The major part of my career has been spent at Stony Brook (1969–1989) and the Courant Institute (1989–). First, I spent an exciting year at Berkeley and another at Michigan. Significant stays in Brazil, Finland, IHES in France and IAS in Princeton were enormously fruitful. I have had exceptionally brilliant collaborators and some great students. Several collaborators are mentioned below. Unfortunately, space constraints forced the omission of many others.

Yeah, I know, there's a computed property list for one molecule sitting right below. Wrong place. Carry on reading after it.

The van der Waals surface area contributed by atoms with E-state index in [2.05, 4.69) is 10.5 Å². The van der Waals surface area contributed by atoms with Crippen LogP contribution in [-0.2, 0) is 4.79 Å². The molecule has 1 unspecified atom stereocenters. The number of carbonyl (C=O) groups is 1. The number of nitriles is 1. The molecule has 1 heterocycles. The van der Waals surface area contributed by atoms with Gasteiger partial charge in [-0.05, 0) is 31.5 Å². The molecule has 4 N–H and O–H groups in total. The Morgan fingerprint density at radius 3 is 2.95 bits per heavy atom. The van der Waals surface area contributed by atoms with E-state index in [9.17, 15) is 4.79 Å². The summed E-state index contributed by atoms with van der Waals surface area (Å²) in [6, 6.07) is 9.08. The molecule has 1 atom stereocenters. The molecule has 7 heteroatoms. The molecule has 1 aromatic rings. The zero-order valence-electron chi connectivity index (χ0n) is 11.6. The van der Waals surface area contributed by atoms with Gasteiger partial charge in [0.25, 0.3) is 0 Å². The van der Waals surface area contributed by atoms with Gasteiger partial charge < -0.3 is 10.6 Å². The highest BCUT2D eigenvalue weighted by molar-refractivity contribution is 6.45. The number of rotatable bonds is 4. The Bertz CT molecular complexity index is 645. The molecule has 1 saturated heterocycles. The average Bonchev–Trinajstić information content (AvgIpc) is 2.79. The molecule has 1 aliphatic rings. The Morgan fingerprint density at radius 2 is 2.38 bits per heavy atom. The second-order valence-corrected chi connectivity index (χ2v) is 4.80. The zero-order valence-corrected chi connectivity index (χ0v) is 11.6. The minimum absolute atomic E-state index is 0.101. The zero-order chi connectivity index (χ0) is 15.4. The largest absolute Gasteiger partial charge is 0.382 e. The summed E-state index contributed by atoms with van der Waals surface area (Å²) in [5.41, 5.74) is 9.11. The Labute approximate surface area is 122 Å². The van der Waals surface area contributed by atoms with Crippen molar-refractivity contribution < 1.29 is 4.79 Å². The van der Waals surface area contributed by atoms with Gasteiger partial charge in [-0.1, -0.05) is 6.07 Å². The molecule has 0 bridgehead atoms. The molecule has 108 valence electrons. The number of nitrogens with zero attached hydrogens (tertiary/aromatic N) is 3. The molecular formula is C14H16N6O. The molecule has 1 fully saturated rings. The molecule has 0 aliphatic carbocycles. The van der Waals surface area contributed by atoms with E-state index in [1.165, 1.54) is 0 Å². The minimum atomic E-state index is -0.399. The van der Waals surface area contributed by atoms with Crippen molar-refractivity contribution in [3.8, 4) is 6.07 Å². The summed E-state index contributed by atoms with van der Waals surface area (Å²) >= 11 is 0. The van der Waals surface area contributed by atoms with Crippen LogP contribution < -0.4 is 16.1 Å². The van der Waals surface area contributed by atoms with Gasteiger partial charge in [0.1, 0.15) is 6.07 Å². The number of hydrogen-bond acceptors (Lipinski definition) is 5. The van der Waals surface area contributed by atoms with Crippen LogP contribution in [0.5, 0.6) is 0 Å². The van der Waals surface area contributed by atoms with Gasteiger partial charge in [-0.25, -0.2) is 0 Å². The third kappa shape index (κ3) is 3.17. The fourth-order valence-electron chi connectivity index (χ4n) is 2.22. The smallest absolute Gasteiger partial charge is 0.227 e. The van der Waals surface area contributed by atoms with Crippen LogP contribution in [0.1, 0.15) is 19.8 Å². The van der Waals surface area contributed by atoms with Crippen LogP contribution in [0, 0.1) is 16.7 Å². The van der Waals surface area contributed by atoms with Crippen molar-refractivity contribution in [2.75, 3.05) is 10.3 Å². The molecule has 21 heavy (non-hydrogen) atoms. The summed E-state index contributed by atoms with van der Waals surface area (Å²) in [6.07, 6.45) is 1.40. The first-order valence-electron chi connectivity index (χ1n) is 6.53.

When I started doing research, my viewpoint was geometric and topological. As I learned more analysis, my work evolved into a mixture of all three fields. Several times, I noticed things which were hiding in plain sight, but which proved to have far reaching consequences. In retrospect, a significant part of my work involved finding structure in contexts which might initially have seemed too naive or too rough. Occasionally, a specific problem led to new developments that went far beyond what was needed for the original application.